GPAHU Pulse – March 2022

GPAHU - Monthly State and Legislative Updates

Here’s something to talk about when discussing plan design options and employer contribution strategy with group clients in the New Year.

A recent workplace survey shows that 70% of employees feel like they understand their health benefits extremely or very well. Just over half express the same level of understanding about other benefits. However, 64% of employees are confident in their ability to make informed decisions about employee benefits. Four in ten rely on information from a spouse or partner when making decisions about their benefits and one in four looks to their employer or Human Resources department. Just under six in ten say they would take advantage of advice from an online enrollment program.

Source 2021 Workplace Wellness Survey, Employee Benefits Research Institute and Greenwald Research,https://www.ebri.org/docs/default-source/wbs/wws-2021/2021-workplace-wellness-short-report.pdf?sfvrsn=c4553b2f_6

The Big Three

Each month GPAHU identifies three top public policy or legal developments that could impact our members and clients.  Here are this month’s big three!

Access to Telehealth Protections Included in Federal Omnibus Spending Legislation

President Biden just signed $1.5 trillion federal spending package that includes provisions to extend access to telehealth services supported by the National Association of Health Underwriters. GPAHU members who attended NAHU’s Capitol Conference in Washington, DC in early March were lobbying our lawmakers to reinstate telemedicine protections for people with coverage through health savings account (HSA)-qualified high deductible health plans (HDHPs), and now the measure is federal law!

The new law reinstates a safe harbor for people with HDHPs and HSAs and allows qualified HDHP plan sponsors to offer telemedicine coverage to all HDHP participants with no cost-sharing. Typically, HSA-qualified HDHPs may only cover specified preventive care services prior to the application of the plan’s deductible. Otherwise, plan participants lose their ability to contribute to the HSA. Earlier COVID-19 funding legislation allowed HDHPs to cover telehealth services pre-deductible through December 31, 2021. The new law reinstates these protections as of April 1, 2022, and allows them through the end of 2022. So now, HDHP plan sponsors may elect to reimburse telemedicine visits on a first-dollar basis for the rest of 2022.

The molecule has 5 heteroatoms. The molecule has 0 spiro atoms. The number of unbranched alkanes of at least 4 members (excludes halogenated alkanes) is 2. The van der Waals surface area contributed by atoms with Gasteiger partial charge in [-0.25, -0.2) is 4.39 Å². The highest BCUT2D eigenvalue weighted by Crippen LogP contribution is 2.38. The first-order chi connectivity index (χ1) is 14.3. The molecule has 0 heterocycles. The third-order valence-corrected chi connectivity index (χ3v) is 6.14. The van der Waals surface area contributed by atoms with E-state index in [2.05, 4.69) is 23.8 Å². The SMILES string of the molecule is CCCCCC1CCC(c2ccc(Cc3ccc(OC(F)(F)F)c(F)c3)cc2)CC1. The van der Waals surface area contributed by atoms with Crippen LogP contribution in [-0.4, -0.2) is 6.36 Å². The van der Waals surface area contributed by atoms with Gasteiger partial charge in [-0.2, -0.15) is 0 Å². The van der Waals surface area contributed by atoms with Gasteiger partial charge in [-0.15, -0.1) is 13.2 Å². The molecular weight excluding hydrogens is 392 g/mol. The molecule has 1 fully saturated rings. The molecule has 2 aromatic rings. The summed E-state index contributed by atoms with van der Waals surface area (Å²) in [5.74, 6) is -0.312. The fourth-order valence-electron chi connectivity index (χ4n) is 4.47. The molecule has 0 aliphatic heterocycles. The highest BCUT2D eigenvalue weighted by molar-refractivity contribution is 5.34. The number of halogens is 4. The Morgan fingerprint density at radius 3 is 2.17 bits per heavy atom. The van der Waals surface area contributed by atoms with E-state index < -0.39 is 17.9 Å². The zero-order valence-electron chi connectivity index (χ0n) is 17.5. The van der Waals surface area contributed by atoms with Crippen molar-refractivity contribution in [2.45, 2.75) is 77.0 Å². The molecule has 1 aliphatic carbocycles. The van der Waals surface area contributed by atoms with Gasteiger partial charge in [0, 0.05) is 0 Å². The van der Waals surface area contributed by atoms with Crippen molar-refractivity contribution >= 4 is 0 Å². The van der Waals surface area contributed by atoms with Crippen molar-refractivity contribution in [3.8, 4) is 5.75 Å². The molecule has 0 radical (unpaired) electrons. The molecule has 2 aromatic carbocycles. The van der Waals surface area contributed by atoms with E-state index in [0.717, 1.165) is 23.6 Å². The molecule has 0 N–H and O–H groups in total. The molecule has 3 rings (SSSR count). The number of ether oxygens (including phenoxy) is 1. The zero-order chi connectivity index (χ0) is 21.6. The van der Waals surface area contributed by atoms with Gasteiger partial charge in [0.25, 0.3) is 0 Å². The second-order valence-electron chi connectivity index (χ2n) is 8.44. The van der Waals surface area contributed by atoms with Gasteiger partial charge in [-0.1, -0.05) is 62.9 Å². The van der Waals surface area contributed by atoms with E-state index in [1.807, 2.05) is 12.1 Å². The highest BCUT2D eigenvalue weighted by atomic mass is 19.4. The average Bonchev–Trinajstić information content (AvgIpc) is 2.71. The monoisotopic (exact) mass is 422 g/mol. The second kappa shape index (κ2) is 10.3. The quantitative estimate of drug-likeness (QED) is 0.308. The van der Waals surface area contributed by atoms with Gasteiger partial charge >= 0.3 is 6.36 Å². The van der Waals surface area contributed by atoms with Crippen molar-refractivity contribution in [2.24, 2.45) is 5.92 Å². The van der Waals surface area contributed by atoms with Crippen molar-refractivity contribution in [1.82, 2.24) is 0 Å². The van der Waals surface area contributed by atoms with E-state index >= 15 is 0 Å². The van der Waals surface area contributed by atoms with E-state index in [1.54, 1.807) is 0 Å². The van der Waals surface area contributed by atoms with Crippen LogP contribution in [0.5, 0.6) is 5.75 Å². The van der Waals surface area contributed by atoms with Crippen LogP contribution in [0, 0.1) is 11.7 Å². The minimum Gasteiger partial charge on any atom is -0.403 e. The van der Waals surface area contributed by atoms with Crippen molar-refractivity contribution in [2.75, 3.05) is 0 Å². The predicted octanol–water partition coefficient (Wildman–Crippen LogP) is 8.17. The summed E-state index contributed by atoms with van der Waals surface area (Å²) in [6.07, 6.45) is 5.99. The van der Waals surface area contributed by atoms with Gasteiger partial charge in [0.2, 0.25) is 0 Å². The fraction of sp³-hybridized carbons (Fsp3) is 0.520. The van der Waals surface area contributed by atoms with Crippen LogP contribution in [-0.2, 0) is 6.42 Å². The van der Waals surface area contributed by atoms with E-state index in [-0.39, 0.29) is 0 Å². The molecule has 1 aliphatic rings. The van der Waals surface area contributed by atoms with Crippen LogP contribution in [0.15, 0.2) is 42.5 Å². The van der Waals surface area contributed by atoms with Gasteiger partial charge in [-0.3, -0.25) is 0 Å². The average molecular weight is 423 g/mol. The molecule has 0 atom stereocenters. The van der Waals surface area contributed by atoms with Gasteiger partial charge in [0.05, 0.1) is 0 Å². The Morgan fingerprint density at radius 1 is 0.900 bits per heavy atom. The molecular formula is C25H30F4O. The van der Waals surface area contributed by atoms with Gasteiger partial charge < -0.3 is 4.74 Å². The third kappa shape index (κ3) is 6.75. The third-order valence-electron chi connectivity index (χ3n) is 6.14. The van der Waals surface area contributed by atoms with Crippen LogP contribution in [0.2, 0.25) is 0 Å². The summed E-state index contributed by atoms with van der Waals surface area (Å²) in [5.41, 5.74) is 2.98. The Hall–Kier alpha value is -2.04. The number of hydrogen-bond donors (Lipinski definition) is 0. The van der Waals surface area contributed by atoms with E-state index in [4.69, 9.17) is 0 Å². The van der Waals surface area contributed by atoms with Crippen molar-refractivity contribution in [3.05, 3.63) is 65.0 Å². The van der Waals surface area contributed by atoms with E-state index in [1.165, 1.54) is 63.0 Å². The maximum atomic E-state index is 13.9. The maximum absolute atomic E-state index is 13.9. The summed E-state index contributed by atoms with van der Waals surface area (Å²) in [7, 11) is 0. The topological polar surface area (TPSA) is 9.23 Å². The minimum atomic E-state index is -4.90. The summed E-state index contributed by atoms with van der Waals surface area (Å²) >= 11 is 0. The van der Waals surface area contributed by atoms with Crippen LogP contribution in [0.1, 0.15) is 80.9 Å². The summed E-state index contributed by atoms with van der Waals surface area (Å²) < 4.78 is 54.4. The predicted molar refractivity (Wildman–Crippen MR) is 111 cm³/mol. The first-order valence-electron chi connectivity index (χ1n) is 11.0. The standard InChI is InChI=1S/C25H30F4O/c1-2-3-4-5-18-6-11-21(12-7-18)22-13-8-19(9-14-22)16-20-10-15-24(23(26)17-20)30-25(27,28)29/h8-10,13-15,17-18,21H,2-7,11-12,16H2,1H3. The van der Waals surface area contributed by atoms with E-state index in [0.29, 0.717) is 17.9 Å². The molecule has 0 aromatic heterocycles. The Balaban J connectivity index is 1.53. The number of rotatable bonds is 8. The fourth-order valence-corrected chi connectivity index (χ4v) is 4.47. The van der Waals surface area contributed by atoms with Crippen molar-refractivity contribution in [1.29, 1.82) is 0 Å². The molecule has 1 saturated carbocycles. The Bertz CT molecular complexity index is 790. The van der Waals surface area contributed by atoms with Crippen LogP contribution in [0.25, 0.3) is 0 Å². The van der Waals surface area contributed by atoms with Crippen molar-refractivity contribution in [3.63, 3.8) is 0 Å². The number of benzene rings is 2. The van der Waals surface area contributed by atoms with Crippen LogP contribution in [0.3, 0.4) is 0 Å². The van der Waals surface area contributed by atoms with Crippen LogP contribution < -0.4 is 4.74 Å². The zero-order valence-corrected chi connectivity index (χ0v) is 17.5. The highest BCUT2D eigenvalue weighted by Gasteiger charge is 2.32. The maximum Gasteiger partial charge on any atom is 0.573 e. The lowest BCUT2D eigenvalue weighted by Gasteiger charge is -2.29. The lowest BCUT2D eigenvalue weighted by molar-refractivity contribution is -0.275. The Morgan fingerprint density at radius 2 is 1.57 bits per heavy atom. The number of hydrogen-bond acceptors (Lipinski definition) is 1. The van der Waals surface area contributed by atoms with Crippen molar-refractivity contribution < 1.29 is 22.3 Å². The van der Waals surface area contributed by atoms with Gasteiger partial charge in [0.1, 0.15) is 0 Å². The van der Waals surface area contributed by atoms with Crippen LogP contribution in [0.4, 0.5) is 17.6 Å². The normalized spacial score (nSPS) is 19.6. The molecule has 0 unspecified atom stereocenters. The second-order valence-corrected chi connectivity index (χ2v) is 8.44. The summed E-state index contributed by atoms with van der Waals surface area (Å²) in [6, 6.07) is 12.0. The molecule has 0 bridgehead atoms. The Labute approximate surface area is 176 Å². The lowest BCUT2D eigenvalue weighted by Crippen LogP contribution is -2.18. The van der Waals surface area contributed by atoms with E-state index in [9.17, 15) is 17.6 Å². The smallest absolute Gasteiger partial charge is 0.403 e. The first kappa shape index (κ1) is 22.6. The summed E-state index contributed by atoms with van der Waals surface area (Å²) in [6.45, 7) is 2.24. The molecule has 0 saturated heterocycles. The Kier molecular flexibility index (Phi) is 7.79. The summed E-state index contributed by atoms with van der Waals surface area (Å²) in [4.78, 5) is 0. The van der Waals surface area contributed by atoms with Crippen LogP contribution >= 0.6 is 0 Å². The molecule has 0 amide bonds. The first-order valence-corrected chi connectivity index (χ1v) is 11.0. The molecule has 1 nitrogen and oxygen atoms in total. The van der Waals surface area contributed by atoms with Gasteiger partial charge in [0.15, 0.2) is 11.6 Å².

Since there is a gap in the safe harbor, and it is unclear if the IRS will take enforcement action related to plan designs offering first-dollar HDHP telemedicine coverage during the first quarter of 2022, any groups that want to make a cost-sharing change relative to telemedicine for HDHP participants should do so on a prospective basis and limit the change to the period of April 1-December 31, 2022.

In addition to the HDHP provisions, the spending measure will allow Medicare and Medicaid to continue to cover certain telehealth services for 151 days after the COVID-19 public health emergency ends and expands the scope of telemedicine services covered under Medicare. 

Federal Surprise Billing Independent Dispute Resolution Process

Recently, a federal district court judge invalidated part of the federal regulation governing how the arbitration process related to the new federal surprise balance billing protections will work.  As a reminder these new protections take effect this year for every group health plan and health insurance issue on renewal. The law covers emergency care, air ambulance services, and almost all care performed by an “out-of-network” provider in an “in-network” facility. Facilities and providers must charge “in-network” rates for these services, and then providers and health plans need to work out the difference. If they cannot settle payment terms within 30 days of billing, either party may trigger an arbitration, or independent dispute resolution (IDR) process.